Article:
District Six Museum, Cape Town. By Barbara Lewis.
Le Corbusier has mostly gone down in history as a visionary Swiss urban planner.
For the thousands forcibly evicted from District Six in Cape Town, he has a more sinister resonance as the proponent of “the surgical method” – as mentioned in the notorious apartheid-era Group Areas Act – of sweeping away what he saw as chaos and disorder.
While Le Corbusier’s work endures, the District Six Museum is testimony to a different kind of resilience as it valiantly recreates the community razed to the ground under the powers of the Group Areas Act.
The phenomenon of removing inhabitants from their communities and shipping them to remote townships goes back decades and continues in various forms.
In District Six, the removals began as early as 1901 when an outbreak of Bubonic plague provided an excuse for the first eviction of African people.
The practice was legalised through a series of Group Areas Acts dating from 1950, which for the mixed race inhabitants of District Six culminated in the neighbourhood being declared a “white group area” in 1966.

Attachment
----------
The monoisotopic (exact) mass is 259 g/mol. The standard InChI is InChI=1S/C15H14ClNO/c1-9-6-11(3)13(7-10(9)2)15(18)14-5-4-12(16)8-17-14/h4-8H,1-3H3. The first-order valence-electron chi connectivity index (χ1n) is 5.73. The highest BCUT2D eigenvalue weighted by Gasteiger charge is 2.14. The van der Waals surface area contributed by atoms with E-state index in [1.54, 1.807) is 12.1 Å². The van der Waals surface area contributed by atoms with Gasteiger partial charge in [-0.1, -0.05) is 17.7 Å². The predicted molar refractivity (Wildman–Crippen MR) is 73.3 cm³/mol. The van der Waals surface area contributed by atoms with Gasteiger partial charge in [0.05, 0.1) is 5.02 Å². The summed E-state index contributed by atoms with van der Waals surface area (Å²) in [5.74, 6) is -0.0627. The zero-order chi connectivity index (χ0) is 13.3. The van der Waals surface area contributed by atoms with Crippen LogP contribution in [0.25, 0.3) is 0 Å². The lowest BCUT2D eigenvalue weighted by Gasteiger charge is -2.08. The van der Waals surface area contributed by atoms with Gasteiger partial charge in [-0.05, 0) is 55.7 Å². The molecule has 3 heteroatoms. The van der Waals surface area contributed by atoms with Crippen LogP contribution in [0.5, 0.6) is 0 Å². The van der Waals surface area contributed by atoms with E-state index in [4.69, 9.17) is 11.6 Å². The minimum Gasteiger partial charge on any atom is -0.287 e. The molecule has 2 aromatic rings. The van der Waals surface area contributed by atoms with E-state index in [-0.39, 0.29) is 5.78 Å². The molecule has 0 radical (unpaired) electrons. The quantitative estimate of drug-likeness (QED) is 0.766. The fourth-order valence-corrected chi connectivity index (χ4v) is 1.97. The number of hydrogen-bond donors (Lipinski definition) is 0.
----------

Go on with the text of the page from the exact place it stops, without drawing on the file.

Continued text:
For the city authorities, that represented removing what they perceived as the threat of a concentration of non-whites in central Cape Town as well as a chance for architects to execute their visions; for the residents of District Six, it meant losing their homes.
The museum brings the human trauma powerfully to life.
We have the engagement pictures of Hoosain Ebrahim in 1967 when everyone looks sad because the area has just been declared “whites only”.
We have accounts, such as an interview with former resident Stan Abrahams in 2000, who remembers the upheaval, especially for his elderly parents.
“The day my parents vacated the place they called home, the desolation was all around. The bulldozers cut a swathe of destitution.”
And we feel the pain as the fabric of an entire community was torn apart. The casualties included a barber’s shop that delivered 1960s styles in a sharp reminder the forced removals took place in what was meant to be an era of carefree freedom.
At least in the eyes of a visionary architect, such devastation would be justified if those evicted got a utopia in return.
The problem was the townships of the Cape Flats only heightened their sense of loss.
A door marked “Nomvuyo’s Room: please enter” takes us into a typical 1950s kitchen and bedroom in District Six.
It’s cramped, but there is every effort to make it feel like home, with candlewick bedspreads and pictures on the wall, because that is how people endeavour to live however hard planners and authorities try to impose their will.
The District Six Museum sums it all up with a quotation from Johannesburg writer Achmat Dangor.
“It struck me that our history is contained in the home we live in, that we are shaped by the ability of these simple structures to resist being defiled.”
Barbara Lewis © 2017.